So, how's the toy? Really cool, although what mystified me for a while was exactly where it had come from. While the Collectors' Club was able to see to the creation of a number of new headsculpts for the Oktober Guard figures, and they did a truly superb job with this, creating an entirely new vehicle, even a relatively small vehicle such as a motorcycle, just wouldn't likely be feasible.
This wasn't a recolored RAM. It wasn't a recolored Silver Mirage. It certainly wasn't the more recent Dreadnok Doom Cycle. Where did this bike come from? Well, I asked around, and then proceeded to kick myself a bit when informed that it was a recoloration of the G.I. Joe Snarler Cycle, a very nice if somewhat short-lived motorcycle released right around the time or just after the first live-action movie -- as evidenced by the 2009 copyright date under the sidecar. I have the Snarler, and I really should have known this.
The Snarler is an excellent choice for the Dnepr for two important reasons. For one thing, my own memory lapse notwithstanding, the Snarler isn't as well known as the RAM or the Silver Mirage. Secondly, upon seeing photos of actual Dnepr motorcycles when I was researching the real-world history of them, the Snarler actually looks a whole lot like a Dnepr, including the sidecar. I'm not saying Hasbro copied a Dnepr when they came up with the Snarler, but it's certainly close enough to pass muster as, shall we say, a very slightly modified version of a Dnepr, designed for the Oktober Guard, and heck, take a look at some of the modified vehicles the G.I. Joe team has gotten over the years.
If nothing else, I would suspect the suspension and perhaps the balance were reworked to allow Horror Show to sit in the sidecar without the whole thing just tipping over on its side...
The motorcycle side of the Dnepr is, I believe, the most motorcycle-looking of the G.I. Joe motorcycles. The RAM is a cool vehicle, but it's got this sort of futuristic tone to it. The Silver Mirage looks very motorcycle-ish, and is probably second after the Snarler/Dnepr as far as looking like a motorcycle is concerned. The Dreadnok Doom Cycle -- well, I wouldn't want to face off against it, but it's a bike that you really can't see anyone other than a Dreadnok driving.
The motorcycle is mostly black, with some silver trim, and some dark olive. The Oktober Guard has never been the most colorful bunch in the G.I. Joe universe, Dragonsky notwithstanding. Paintwork is nicely done, including two little red stars on either side of the gas tank. The motorcycle's wheels turn, of course, and the front wheel turns with the handlebars.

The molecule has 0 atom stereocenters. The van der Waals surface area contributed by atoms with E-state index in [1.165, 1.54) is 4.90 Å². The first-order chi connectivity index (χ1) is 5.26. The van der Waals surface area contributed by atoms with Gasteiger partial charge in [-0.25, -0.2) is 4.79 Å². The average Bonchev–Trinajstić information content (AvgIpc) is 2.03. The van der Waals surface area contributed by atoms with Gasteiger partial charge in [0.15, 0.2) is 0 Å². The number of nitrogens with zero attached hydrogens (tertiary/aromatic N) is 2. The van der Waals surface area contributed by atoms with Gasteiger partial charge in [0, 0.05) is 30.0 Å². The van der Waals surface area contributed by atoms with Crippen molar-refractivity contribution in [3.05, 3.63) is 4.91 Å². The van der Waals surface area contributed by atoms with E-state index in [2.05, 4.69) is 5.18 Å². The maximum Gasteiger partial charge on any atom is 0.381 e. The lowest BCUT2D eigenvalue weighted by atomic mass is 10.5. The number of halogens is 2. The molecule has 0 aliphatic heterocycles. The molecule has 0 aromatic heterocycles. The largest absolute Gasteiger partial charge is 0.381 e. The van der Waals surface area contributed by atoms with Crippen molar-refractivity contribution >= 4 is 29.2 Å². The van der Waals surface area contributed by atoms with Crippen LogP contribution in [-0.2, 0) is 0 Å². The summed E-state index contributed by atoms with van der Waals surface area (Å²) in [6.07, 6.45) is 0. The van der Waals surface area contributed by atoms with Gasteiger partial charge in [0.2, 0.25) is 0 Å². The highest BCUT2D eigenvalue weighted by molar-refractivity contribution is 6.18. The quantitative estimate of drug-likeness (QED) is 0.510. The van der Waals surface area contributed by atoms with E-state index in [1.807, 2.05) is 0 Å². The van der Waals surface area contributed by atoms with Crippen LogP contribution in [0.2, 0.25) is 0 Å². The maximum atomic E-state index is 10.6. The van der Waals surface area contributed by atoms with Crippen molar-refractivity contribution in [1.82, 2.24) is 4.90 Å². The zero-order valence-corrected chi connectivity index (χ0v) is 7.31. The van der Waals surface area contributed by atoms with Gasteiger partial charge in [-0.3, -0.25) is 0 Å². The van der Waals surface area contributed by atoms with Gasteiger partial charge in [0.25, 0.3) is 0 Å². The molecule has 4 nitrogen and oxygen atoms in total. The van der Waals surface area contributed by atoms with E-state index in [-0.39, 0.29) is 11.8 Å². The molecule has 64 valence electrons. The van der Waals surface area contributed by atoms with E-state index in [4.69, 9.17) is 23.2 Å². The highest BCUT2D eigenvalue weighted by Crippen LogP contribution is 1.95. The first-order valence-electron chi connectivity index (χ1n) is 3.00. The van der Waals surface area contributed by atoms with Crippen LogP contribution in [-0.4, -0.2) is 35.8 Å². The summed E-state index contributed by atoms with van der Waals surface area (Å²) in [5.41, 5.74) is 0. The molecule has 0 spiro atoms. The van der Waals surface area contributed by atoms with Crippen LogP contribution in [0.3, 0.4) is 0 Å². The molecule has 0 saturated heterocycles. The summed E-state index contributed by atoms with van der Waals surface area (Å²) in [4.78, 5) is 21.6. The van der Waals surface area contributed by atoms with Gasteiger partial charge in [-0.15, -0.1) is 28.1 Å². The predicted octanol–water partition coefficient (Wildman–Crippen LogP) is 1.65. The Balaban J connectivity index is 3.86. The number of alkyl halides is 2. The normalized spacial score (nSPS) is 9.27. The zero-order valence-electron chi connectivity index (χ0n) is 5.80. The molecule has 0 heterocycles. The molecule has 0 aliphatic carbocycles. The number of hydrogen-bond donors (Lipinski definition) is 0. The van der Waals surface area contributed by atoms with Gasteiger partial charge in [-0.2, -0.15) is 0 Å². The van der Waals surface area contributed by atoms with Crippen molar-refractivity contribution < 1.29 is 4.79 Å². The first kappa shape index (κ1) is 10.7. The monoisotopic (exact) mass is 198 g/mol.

The Dnepr can be separated from the sidecar, and it has a small kick-stand underneath, so that it can remain upright on its own.
The sidecar is a fairly large piece, mostly the same dark olive as the trim on the motorcycle itself. The front has a large red star imprinted on it, with a Russian word which I believe spells "Oktober" below it. Painted trim is once again excellent on the side car, with a cushioned black seat within, a red taillight, some additional lights on the side, facing forward, and more.
Technically, the sidecar has more than one wheel! Although the most visible wheel is on the far side of the sidecar, and resembles the wheels and tires used on the motorcycle, there are two additional, much smaller wheels hidden on the underside of the sidecar. This effectively makes the complete Dnepr a five-wheeled vehicle. Maybe that's how Horror-Show is able to ride in the sidecar...
The sidecar also has a platform in the back, with two small footpegs. I suppose a third Oktober Guard member can stand back here, and it might be easier for that team member to bail off the bike if Brekhov decides to jump any more ravines.
The sidecar is definitely the armed portion of this vehicle, with a large, double-barreled machine gun placed on the side, and a spring-loaded missile launcher squarely in the center. Attention to functional detail is considerable here. There's a set of controls to one side of the sidecar "cockpit", which likely operate the machine gun, and the missile launcher has a scope sight and joystick, and it readily pivots on its base.
The missile launcher includes a large red missile, which can be fired by pressing down on the scope sight. Clever bit of design, there, hiding the activation button.
So, what's my final word? I'm sincerely pleased to see that the Oktober Guard finally has an official vehicle. Admittedly, the Dnepr is not all that large. Including the sidecar, it's about 5 inches long, three inches wide, and two and a half inches high. Still, that's a capable size for a motorcycle within the scale of the G.I. Joe line, and certainly, the Dnepr put in an impressive performance in the comic book included with the Convention Set.
This vehicle was only available to convention attendess that purchased the Oktober Guard box set. So, if you are able to track one down, it's definitely worth it. This is a very well-made motorcycle, that has been given a direct connection to some real-world Soviet motorcycle history, even manages to significantly look the part, and I'm sure your Oktober Guard figures will appreciate it.
The OKTOBER GUARD "DNEPR" MOTORCYCLE from the 2012 OFFICIAL G.I. JOE COLLECTORS CONVENTION definitely has my highest recommendation!